The absorbent member 12 of this invention can be formed into the gasket 100 and be placed between the two pipe 88 and 90. The absorbent member 12 exhibits a high pressure for very small expansion conditions and is capable of expanding to a greater extent for larger gaps. Therefore, a loose fitting assembly of two pipes 88 and 90 can easily be sealed by the absorbent gasket 100 when the absorbent member 12 is contacted by a small amount of moisture or water.
It should also be noted that germicides can be added to the absorbent gasket 100 to preclude bacterial degradation when the gasket 100 is in contact with the soil, for example, when used under ground.
The absorbent member 14 can also be formed into other products. One such product is a wiper, which can be used to wipe up spills. Today, most commercially available wipers made from tissue can quickly reach a liquid content that results in leaving a trace, trail or smear of water behind as it reaches its absorbent capacity. A wiper formed from the absorbent 14 of this invention will do away with the likelihood of a trail being left behind because of its ability to absorb additional liquid, as it is wetted.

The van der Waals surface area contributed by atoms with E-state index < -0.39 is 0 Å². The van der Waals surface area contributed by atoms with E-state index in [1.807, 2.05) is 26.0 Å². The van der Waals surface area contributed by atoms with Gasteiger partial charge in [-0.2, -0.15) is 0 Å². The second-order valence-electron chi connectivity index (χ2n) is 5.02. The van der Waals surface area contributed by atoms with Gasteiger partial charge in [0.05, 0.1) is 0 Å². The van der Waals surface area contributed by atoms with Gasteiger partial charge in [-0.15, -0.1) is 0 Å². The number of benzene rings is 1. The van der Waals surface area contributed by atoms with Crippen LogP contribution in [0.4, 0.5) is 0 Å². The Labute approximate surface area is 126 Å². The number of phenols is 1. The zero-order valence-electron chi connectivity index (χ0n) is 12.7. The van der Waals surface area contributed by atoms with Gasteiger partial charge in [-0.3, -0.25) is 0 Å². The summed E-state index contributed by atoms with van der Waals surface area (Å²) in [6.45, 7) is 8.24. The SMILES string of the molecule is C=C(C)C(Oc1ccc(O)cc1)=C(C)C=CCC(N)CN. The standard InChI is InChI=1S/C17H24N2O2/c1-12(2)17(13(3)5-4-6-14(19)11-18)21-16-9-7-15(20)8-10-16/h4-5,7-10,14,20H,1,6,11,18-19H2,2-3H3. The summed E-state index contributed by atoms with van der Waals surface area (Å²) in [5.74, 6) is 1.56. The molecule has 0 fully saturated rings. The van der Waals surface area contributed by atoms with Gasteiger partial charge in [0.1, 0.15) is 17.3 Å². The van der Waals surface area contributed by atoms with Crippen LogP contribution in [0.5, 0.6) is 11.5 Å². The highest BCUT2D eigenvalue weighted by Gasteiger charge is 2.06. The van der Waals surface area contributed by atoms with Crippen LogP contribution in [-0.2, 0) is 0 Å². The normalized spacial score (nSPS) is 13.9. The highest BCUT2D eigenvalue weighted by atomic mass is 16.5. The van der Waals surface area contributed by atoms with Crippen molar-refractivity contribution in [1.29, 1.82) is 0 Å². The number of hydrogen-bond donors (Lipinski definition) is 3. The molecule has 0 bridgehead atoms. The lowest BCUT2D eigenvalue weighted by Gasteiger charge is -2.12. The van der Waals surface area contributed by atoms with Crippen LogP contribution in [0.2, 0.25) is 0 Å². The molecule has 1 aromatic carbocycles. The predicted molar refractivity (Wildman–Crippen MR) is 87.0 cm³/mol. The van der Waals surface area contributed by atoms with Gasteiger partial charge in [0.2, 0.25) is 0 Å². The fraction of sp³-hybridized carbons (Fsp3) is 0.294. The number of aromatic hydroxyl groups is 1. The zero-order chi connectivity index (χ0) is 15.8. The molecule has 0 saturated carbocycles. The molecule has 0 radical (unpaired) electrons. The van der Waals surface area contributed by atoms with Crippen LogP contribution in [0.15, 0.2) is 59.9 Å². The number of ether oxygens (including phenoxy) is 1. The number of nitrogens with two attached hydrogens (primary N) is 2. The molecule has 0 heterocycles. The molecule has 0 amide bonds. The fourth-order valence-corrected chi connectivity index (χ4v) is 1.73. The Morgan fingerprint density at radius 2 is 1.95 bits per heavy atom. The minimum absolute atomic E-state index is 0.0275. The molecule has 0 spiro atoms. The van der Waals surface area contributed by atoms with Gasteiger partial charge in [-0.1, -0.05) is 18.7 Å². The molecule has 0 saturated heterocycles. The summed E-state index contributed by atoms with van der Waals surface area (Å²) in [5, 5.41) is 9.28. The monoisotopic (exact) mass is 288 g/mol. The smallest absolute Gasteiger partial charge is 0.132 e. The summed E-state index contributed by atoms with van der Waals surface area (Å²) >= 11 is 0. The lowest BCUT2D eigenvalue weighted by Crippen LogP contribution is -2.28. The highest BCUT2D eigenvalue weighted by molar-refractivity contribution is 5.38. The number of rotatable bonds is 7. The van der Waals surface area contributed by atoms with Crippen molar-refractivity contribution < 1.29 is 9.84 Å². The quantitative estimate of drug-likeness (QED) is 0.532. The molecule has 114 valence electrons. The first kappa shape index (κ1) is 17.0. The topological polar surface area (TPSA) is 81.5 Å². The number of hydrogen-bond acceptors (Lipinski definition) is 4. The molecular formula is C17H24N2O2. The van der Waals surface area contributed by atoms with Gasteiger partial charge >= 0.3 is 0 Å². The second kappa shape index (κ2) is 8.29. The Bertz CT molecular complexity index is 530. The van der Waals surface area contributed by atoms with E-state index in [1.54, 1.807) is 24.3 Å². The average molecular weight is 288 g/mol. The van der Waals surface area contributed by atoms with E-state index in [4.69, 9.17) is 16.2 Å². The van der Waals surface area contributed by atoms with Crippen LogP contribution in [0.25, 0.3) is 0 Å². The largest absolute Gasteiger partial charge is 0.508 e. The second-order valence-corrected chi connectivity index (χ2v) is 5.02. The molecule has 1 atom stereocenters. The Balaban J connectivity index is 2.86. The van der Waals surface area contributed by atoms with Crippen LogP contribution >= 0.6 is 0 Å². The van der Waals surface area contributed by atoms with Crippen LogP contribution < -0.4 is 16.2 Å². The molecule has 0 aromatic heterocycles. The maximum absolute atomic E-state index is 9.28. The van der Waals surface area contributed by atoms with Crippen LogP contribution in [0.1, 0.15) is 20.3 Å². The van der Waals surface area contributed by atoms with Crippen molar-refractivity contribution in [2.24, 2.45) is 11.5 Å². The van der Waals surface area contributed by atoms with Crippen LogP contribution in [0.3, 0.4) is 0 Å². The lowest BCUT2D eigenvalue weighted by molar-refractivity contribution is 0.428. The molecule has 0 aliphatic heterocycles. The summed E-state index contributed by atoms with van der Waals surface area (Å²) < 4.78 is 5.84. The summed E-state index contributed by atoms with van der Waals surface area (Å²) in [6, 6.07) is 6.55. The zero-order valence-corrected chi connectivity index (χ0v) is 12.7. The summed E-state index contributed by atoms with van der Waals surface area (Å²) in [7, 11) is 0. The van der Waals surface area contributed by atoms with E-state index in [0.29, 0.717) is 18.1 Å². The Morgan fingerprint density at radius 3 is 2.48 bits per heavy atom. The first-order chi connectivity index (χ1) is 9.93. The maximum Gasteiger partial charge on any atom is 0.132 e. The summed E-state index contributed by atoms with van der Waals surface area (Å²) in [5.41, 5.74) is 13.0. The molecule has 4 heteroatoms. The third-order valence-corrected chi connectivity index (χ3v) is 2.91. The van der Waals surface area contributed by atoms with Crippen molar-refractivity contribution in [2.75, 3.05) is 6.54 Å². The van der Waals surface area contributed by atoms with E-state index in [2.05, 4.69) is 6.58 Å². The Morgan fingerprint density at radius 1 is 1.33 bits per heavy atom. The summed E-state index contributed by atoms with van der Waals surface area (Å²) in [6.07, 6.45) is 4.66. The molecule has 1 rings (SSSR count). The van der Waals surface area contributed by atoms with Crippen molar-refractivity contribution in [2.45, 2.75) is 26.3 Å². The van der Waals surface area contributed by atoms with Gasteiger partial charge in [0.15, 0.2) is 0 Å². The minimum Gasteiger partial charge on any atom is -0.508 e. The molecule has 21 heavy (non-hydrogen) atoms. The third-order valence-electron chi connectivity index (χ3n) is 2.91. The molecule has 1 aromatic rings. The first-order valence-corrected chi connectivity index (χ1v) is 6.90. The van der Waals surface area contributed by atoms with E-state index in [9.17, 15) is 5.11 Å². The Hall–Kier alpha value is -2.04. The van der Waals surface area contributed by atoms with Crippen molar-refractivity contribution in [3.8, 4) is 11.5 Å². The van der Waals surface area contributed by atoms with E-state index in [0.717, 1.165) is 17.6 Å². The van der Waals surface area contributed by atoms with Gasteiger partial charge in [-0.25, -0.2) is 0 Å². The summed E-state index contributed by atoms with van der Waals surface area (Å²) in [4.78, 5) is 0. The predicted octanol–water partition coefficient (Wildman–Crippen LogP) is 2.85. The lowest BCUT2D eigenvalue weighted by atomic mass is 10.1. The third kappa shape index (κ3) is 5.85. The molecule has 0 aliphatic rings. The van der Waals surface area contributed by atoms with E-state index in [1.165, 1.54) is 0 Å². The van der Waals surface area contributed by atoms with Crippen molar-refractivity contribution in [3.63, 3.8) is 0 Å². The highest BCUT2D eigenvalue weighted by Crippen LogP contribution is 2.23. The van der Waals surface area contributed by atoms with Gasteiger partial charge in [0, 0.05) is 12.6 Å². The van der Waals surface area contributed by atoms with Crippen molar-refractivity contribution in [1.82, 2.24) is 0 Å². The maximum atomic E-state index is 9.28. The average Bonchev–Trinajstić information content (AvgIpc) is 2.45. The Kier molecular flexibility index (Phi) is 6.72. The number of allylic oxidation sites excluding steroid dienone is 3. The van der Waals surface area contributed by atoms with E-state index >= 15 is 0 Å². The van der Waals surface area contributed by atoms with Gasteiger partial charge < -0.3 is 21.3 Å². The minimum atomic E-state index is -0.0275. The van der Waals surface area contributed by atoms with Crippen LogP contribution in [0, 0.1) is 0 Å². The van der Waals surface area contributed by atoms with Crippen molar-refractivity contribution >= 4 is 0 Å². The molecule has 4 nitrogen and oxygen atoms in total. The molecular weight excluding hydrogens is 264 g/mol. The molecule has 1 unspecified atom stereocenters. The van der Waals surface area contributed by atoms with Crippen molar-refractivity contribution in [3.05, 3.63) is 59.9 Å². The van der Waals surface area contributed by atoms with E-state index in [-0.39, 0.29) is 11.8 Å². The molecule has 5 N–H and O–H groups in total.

Referring to FIG. 13, a method is depicted for making an absorbent member 12 from a multitude of the absorbent fibers 14. The method includes introducing multiple fibers 14 of chemi-thermo-mechanical softwood or bleached chemi-thermo-mechanical softwood into an air stream 102. The fibers 14 are entrained in the air stream 102 to form an air-fiber mixture 104. Preferably, the air stream 102 is turbulent to enhance the mixing of the fibers 14.
It should be noted that the method described above refers to introducing the fibers 14 into the air stream 102. However, particles 84, as described in reference to FIG. 11, could also be introduced in conjunction with the fibers 14, if desired.